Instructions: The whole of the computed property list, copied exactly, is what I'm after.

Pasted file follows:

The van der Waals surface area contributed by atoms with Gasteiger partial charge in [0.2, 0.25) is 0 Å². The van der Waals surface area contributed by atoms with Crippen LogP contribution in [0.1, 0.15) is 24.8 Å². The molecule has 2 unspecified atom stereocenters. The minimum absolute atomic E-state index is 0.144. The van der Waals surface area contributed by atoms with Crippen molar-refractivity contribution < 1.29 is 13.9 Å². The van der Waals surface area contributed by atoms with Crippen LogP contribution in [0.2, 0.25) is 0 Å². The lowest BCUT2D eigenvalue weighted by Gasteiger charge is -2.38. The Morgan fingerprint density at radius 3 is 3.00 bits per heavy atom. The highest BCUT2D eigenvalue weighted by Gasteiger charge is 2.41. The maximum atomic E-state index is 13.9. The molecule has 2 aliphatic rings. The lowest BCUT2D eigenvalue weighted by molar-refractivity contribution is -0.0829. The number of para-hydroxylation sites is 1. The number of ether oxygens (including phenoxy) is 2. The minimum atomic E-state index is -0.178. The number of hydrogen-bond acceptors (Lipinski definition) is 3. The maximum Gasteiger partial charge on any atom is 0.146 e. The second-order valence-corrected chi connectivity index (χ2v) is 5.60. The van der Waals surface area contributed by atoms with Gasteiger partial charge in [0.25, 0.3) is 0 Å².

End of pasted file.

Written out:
The van der Waals surface area contributed by atoms with Gasteiger partial charge in [0.2, 0.25) is 0 Å². The van der Waals surface area contributed by atoms with Crippen LogP contribution in [0.1, 0.15) is 24.8 Å². The molecule has 2 unspecified atom stereocenters. The minimum absolute atomic E-state index is 0.144. The van der Waals surface area contributed by atoms with Crippen molar-refractivity contribution < 1.29 is 13.9 Å². The van der Waals surface area contributed by atoms with Crippen LogP contribution in [0.2, 0.25) is 0 Å². The lowest BCUT2D eigenvalue weighted by Gasteiger charge is -2.38. The Morgan fingerprint density at radius 3 is 3.00 bits per heavy atom. The highest BCUT2D eigenvalue weighted by Gasteiger charge is 2.41. The maximum atomic E-state index is 13.9. The molecule has 2 aliphatic rings. The lowest BCUT2D eigenvalue weighted by molar-refractivity contribution is -0.0829. The number of para-hydroxylation sites is 1. The number of ether oxygens (including phenoxy) is 2. The minimum atomic E-state index is -0.178. The number of hydrogen-bond acceptors (Lipinski definition) is 3. The maximum Gasteiger partial charge on any atom is 0.146 e. The second-order valence-corrected chi connectivity index (χ2v) is 5.60. The van der Waals surface area contributed by atoms with Gasteiger partial charge in [0.25, 0.3) is 0 Å².